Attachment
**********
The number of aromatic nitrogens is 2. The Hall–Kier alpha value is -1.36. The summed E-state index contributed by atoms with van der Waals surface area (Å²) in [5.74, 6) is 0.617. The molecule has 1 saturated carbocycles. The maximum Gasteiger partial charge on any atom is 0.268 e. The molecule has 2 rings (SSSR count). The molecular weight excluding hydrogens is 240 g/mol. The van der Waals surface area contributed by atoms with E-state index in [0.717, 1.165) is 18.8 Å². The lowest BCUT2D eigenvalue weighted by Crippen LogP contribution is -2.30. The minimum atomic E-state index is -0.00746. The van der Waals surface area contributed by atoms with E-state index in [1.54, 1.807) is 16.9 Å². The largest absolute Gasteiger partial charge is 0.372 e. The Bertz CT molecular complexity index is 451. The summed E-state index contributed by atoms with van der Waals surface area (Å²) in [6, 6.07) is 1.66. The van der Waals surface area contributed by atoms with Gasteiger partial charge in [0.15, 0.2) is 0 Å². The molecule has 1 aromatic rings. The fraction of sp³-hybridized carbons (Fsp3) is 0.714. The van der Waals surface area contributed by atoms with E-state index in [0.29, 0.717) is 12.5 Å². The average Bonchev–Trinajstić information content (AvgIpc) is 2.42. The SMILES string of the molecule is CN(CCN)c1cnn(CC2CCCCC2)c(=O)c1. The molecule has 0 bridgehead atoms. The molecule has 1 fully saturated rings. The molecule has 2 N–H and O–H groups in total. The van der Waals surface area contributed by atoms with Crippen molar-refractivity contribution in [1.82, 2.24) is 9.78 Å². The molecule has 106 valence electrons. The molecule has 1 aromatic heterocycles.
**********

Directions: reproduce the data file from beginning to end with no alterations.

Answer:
The number of aromatic nitrogens is 2. The Hall–Kier alpha value is -1.36. The summed E-state index contributed by atoms with van der Waals surface area (Å²) in [5.74, 6) is 0.617. The molecule has 1 saturated carbocycles. The maximum Gasteiger partial charge on any atom is 0.268 e. The molecule has 2 rings (SSSR count). The molecular weight excluding hydrogens is 240 g/mol. The van der Waals surface area contributed by atoms with E-state index in [0.717, 1.165) is 18.8 Å². The lowest BCUT2D eigenvalue weighted by Crippen LogP contribution is -2.30. The minimum atomic E-state index is -0.00746. The van der Waals surface area contributed by atoms with E-state index in [1.54, 1.807) is 16.9 Å². The largest absolute Gasteiger partial charge is 0.372 e. The Bertz CT molecular complexity index is 451. The summed E-state index contributed by atoms with van der Waals surface area (Å²) in [6, 6.07) is 1.66. The van der Waals surface area contributed by atoms with Gasteiger partial charge in [0.15, 0.2) is 0 Å². The molecule has 1 aromatic rings. The fraction of sp³-hybridized carbons (Fsp3) is 0.714. The van der Waals surface area contributed by atoms with E-state index in [0.29, 0.717) is 12.5 Å². The average Bonchev–Trinajstić information content (AvgIpc) is 2.42. The SMILES string of the molecule is CN(CCN)c1cnn(CC2CCCCC2)c(=O)c1. The molecule has 0 bridgehead atoms. The molecule has 1 fully saturated rings. The molecule has 2 N–H and O–H groups in total. The van der Waals surface area contributed by atoms with Crippen molar-refractivity contribution in [1.82, 2.24) is 9.78 Å². The molecule has 106 valence electrons. The molecule has 1 aromatic heterocycles.